Inquiry Into Estimation

Yes, my second post of the day.  I intended to post my diagnostic yesterday, but was too tired (September exhaustion!).  But I felt like I needed to post my inquiry into estimation because it really didn’t go the way I had planned, and the whole point of this blog is to document the “messy” parts of my math inquiry, too.  Armed with my lesson plan and materials (chart paper and centimetre cubes in cups), I asked my students to get together in groups to estimate how many cubes I had in each container.  Based on the diagnostic, I grouped students who were already unitizing in their own groups, hoping that the students who counted by 1’s might be able to discuss strategies to estimate and count more efficiently.  I had my clipboard ready with anticipated strategies – those who used a benchmark to estimate, and those who did not.  When I went around the table groups, not one group was using a benchmark!  Oh oh…not at all what I was expecting.  I was hoping that at least one group would be able to use that strategy, and select them to present during math congress.  Most students estimated about 80 cubes, but each container contained about 200!  So, I brought them back to the carpet for a brainstorming session.  I knew some scaffolding was needed, so I raised the container, and asked “How might looking at the bottom of the container help you with your estimates?”  Alas, one student said “You could count the cubes on the bottom, and add up each layer.”  Employing good accountable talk habits, I asked the students to repeat this idea.  I suggested that maybe they could all go back and change their estimates.  Going back around the groups, many did change their estimates, but they actually lowered them.  Could it get any worse?  Ha ha.  This is the point where every teacher who embarks on inquiry based learning wants to rein them all in and just directly teach them how to do it!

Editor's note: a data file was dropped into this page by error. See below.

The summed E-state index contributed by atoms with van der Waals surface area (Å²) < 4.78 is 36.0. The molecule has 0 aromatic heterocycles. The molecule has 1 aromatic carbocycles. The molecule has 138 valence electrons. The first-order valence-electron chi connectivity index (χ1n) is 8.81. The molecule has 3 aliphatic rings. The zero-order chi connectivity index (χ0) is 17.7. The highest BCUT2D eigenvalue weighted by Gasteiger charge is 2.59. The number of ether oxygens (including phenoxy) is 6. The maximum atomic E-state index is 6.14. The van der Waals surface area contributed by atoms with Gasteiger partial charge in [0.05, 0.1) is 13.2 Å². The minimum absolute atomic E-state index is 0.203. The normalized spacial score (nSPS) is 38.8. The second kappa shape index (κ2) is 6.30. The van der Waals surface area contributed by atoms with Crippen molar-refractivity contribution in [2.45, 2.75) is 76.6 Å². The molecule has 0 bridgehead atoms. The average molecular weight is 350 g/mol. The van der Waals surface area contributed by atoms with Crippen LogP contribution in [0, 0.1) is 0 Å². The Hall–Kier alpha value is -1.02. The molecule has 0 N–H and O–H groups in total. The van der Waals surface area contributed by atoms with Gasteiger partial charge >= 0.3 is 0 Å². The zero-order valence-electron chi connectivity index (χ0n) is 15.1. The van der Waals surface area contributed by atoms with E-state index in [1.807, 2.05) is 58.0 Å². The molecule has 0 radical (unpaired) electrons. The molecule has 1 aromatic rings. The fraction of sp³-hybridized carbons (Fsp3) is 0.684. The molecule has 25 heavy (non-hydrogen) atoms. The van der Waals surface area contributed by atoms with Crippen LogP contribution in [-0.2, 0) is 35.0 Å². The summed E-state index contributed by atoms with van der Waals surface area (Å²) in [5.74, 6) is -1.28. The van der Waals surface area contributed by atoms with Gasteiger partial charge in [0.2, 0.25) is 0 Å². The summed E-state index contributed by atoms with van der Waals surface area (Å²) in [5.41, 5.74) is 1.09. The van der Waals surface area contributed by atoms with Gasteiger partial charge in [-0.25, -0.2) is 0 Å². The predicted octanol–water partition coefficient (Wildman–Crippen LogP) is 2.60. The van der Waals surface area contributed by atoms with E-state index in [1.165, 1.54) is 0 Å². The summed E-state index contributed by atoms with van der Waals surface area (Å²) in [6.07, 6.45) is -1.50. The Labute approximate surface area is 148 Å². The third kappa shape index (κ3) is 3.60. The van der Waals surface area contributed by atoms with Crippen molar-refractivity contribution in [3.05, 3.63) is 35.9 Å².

Plan B….ask the students, in groups, to count the cubes.  Maybe this will help them see that their estimates were not really reasonable?  To my surprise, the students who I grouped because of their ability to unitize based on the diagnostic were counting by 1’s.  Yes, it could and just did get worse.  Calmly, I asked “Hmmmm…..is this how you counted the kernels yesterday?”  “No, I counted by 5’s yesterday.”  I replied, “Well, do you think you might want to do that again today?”  Right or wrong, I thought this was an appropriate suggestion to salvage some of what my learning objectives were for the lesson.  Eventually, everyone counted their cubes, and recorded the total on the chart paper.

After lunch, we held a brief math congress to evaluate our learning from the day.  The students concluded that their estimates were low.  I asked two groups to present – these were the groups who unitized to get their totals.  Much discussion and repeating of ideas ensued, and I can only hope that they internalized the big ideas for the next activity.  One saving grace from the day – I asked them to play a game of “Stars” where one partner draws as many stars as he/she can in one minute.  After a count, his/her partner does the same, and determines whether or not he/she could draw more stars in the same amount of time.  With much glee, virtually all students circled stars into groups of 5 or 10 to determine the quantity.  Whew!  Maybe it wasn’t as bad as I thought!ImageImage

Place Value Diagnostic

A couple of days ago, I conducted a diagnostic assessment to determine whether or not students would be able to unitize when counting large quantities of objects, which is one of the big ideas of place value.  I gave each student a small cup containing popcorn kernels and asked them to count how many were in their cup.  I recorded students who counted by 1’s, and students who grouped the kernels together (and by what quantity).  I was surprised to learn that 68% of my students counted by 1’s, and none of the students who unitized their kernels grouped in quantities of 10 (some even grouped in 4’s rather than 5’s).  This is not to say that they can’t unitize, but rather did not automatically employ this strategy when counting a large quantity of objects.  Attached are pictures of how some students recorded their count, along with the diagnostic recording sheet I used.  This will help me determine next steps for instruction and inquiry.  🙂